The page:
mkdir dir: creates directory dir;

more: displays selected parts of files, depending on extension:
filenames: returns filenames to be displayed

-c: clears screen and redraws, rather than scroll;

-d: displays errors rather than beeping;

-s: displays multiple blank lines as one blank line;

+linenumber: starts display at linenumber
mv file1 target: move file1 to target; one may move many files to one target

pwd: returns directory information;

resume %jobid: resumes suspended job jobid;

set: returns value of all variables of the current shell;

sh: opens Bourne Shell

spell file: returns list of incorrectly spelled words in file;
-b: Checks for British spelling
tabs: Sets tabs

zsh: opens Z Shell

who: returns info about users on system
Basic Communications:
mail: reads mail sent to user
-user: sends mail to user ID user

-F sysa!user: Forwards mail to user ID user on system sysa

mailx: interactive mail function
-f fname: reads mail from file fname instead of the normal mailbox

-H: Displays the message header summary only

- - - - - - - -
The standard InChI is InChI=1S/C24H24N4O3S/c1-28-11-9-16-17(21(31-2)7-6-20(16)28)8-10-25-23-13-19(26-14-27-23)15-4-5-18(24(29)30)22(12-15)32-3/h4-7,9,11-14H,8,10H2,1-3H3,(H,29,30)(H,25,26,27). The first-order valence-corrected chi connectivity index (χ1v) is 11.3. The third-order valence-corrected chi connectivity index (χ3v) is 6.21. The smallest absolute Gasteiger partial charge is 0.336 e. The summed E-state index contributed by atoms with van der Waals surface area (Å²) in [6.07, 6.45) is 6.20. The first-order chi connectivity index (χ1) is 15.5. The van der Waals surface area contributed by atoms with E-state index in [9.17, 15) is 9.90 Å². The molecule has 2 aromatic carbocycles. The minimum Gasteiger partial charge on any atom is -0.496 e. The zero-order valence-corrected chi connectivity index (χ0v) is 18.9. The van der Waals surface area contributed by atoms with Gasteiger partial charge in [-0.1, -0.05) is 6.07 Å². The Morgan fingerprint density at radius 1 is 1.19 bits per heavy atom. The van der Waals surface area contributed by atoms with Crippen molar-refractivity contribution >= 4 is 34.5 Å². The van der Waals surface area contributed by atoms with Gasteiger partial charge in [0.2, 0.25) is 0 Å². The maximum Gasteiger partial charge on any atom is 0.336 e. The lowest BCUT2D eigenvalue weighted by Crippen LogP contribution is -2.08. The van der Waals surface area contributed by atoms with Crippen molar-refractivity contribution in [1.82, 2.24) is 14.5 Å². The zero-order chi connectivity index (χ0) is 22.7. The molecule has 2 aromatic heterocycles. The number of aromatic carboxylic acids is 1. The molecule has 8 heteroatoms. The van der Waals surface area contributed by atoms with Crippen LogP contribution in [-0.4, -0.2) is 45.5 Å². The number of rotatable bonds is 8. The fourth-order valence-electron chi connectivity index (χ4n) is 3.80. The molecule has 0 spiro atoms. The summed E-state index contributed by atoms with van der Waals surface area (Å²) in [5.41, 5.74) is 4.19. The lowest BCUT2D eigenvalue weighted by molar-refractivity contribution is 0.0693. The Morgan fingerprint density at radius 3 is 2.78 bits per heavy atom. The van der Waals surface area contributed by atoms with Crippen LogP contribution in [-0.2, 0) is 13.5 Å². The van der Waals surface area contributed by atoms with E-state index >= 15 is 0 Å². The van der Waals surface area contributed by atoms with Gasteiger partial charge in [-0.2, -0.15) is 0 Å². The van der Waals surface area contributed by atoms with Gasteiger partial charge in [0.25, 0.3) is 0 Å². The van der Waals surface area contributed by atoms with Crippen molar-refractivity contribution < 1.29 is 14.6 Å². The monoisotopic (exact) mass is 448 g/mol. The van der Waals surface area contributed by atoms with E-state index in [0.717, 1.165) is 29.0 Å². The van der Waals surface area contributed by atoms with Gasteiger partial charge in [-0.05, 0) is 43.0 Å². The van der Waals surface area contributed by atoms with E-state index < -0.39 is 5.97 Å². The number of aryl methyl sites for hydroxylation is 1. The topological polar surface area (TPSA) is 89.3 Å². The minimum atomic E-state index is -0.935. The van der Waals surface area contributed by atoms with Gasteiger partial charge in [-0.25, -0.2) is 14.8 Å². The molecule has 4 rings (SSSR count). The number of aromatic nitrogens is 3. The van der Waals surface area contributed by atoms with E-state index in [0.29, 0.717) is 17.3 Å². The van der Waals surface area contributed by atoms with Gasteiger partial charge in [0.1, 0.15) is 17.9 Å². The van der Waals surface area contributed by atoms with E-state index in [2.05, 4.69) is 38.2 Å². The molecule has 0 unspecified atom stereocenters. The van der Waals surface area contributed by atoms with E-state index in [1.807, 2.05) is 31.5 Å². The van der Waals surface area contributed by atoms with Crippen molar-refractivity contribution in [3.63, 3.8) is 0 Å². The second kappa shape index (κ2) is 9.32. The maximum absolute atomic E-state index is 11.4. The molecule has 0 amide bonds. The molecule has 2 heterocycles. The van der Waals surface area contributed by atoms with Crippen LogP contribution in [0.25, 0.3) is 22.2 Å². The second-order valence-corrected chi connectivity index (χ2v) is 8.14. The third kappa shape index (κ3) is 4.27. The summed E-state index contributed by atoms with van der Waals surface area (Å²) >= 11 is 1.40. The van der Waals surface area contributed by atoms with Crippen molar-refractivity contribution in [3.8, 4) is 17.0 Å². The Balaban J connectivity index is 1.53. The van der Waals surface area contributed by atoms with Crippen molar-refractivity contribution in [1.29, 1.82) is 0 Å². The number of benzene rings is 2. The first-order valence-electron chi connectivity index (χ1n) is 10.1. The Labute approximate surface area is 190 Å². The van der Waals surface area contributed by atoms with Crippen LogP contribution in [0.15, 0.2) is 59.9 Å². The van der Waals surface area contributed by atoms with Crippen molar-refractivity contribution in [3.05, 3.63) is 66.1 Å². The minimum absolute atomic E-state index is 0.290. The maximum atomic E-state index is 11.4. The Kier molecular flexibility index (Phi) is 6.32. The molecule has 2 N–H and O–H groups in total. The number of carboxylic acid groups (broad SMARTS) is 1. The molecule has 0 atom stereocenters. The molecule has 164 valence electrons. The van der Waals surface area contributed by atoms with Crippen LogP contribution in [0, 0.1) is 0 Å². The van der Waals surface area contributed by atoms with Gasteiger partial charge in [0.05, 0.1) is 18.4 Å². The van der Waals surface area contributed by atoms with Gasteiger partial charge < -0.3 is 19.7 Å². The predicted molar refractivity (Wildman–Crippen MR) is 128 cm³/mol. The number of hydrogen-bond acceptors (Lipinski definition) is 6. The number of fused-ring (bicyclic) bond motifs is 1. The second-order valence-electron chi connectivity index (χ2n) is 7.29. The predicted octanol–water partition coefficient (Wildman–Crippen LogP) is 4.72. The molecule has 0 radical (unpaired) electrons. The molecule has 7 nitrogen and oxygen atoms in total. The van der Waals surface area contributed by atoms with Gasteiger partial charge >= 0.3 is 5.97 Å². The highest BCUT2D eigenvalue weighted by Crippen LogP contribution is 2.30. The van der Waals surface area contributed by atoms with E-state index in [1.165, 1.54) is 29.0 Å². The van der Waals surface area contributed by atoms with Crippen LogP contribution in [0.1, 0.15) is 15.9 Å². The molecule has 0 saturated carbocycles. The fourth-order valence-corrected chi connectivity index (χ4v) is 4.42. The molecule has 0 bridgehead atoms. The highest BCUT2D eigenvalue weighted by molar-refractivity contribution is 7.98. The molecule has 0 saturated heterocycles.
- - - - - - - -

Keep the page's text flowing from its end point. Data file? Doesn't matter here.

ping host: Sends a request to respond to system host through internet connection.

talk username: Sets up conversation with user username on internet
System Administration:
at t: Directs system to run command at time t; the command follows on the next line.
-f file: specifies file file with multiple commands to run

batch: Allows execution of commands to later time. The command "batch" implies that one doesn't care exactly when the command runs; typically this is understood to be whenever load permits (as on a client-server network).

cron: Begins a daemon processs to run routinely scheduled jobs

crontab file: Pulls entries from file into crontab directory
-e: Edits/creates empty file

-l: Displays all of the user's crontab entries

-r: Removes selected entries from crontab directory

df: Shows number of free disk blocks and files on the system

du: Shows number of disk blocks usage on the system

fsck: (I was surprised to learn this is a real word!) Runs file system check and repairs errors.

limit: Limits, among other things, file size

passwd name: changes the user's password; extensions allow one to set limits on the duration of the password, etc.

ps: Shows status of running processes
-a: Displays information about the most frequently requested processes

-e: Displays information about all currently running processes

-f: Displays a full listing of all currently running processes

sar: Reports on activities within a system
-o file: sends the report to file in binary format;